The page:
As a nod to past travels and Easter week, this week’s edition of Almost Wordless Wednesday is a travel memory to Prague with a Czech artisan hand painting eggs. Makes you wonder what creature laid that egg over her shoulder, doesn’t it? Here’s to a good “Spy Wednesday.”Click on the link for details of why it’s sometimes known as “Spy” Wednesday.

Live, love, bark! 🐾

Monday Musings ~ April 15, 2019

Even though today is the dreaded Tax Day filing deadline in the US, let’s start the week out with a smile instead of a moan. And what could induce a bigger smile than an elephant?

One of the most recognizable animals in the world, the largest living land mammal is social, extremely intelligent and demonstrates uncanny problem solving skills.

Elephants

Here’s to a terrific Monday. Get out there and climb a few fences but do it safely and try not to trample too much of the surrounding  scenery.

Live, love, bark! 🐾

Nature Friday ~ April 12, 2019

We managed to make it to another Friday so that means we can share what cruelties ‘dear’ Mother Nature offered this week as we join our blog friends, Rosy and her brothers from LLB in Our Backyard in this week’s edition of Nature Friday. On Wednesday morning, we came upon this lovely. Mind you, a blizzard was forecast for later in the day so I especially wanted to capture these pretties in case the weatherman was accurate and they’d be buried. It was misting lightly and chilly that morning. Especially chilly considering it had been 80 F just the day before. I haven’t seen any tulips this pretty and unusual and probably wouldn’t have given them a second look if it weren’t for that gorgeous foliage. So striking, wouldn’t you agree?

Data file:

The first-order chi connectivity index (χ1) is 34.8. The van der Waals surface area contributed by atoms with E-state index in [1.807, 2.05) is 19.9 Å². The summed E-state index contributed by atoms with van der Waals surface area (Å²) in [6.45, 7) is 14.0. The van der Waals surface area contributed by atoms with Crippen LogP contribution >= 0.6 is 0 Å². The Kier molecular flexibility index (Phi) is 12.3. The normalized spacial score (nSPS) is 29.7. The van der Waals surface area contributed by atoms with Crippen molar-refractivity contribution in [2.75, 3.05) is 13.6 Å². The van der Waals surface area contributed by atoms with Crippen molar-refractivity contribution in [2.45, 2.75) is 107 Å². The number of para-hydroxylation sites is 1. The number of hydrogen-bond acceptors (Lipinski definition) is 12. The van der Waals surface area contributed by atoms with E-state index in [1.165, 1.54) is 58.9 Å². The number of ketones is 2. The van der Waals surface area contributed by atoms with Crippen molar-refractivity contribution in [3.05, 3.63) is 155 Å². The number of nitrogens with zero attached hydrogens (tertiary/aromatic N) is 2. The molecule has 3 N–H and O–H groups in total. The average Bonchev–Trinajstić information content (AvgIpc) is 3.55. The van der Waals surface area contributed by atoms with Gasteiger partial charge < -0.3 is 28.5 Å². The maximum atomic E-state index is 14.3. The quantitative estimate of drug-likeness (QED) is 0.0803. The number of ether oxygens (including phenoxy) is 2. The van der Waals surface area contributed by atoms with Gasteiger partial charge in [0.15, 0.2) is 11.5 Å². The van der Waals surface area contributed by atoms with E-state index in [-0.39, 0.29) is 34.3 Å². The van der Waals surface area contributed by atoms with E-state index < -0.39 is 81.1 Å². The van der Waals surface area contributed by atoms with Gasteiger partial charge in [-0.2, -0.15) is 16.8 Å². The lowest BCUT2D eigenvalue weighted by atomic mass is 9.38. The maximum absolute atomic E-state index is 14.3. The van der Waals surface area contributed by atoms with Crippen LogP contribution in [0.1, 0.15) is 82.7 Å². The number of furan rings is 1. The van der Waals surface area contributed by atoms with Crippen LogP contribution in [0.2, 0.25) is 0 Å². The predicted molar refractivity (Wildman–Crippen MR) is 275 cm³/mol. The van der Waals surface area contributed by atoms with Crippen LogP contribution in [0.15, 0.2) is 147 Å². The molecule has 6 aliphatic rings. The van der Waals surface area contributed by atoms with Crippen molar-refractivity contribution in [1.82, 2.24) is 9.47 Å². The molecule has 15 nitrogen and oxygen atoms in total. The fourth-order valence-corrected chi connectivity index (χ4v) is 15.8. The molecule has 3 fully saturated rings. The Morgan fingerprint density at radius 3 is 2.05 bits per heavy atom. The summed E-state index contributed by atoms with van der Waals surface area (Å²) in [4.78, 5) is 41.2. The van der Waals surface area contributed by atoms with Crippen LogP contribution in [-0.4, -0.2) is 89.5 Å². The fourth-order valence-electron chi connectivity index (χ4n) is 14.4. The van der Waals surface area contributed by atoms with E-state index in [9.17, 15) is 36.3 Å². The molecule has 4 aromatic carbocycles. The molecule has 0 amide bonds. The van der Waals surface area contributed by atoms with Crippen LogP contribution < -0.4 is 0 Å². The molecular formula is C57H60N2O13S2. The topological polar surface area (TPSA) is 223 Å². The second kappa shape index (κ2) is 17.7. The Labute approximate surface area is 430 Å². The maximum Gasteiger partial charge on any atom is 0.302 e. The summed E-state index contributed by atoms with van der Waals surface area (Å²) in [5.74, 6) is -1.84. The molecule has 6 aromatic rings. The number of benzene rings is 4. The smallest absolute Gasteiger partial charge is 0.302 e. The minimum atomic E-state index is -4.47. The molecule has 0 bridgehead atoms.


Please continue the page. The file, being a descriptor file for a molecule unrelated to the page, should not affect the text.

Well the blizzard came and went, the dogs and I huddled together and watched as wind blew and four inches of the white stuff fell. The wind caused all sorts of problems for travelers, the governor put the National Guard on notice, the airport pretty much closed and streets and walkways got icy But we managed much better than with the bomb cyclone a couple of weeks ago….meaning no power outage.

Mother Nature frequently gives new meaning to “Springtime in the Rockies” but seasoned residents know things around here can change in a heartbeat. I was curious to see how those tulips fared so yesterday afternoon we went out to see the damage. Tulips, while pretty as a postcard, tend to flop when they get wet and unlike the hardy daffodils who often bounce back with nary a droop, tulips often tend to stay bent in submission.

Imagine my surprise when I saw them in not too bad of shape. Granted they are a bit protected against a retaining wall, but with their long stems I expected them to be pretty much bedraggled.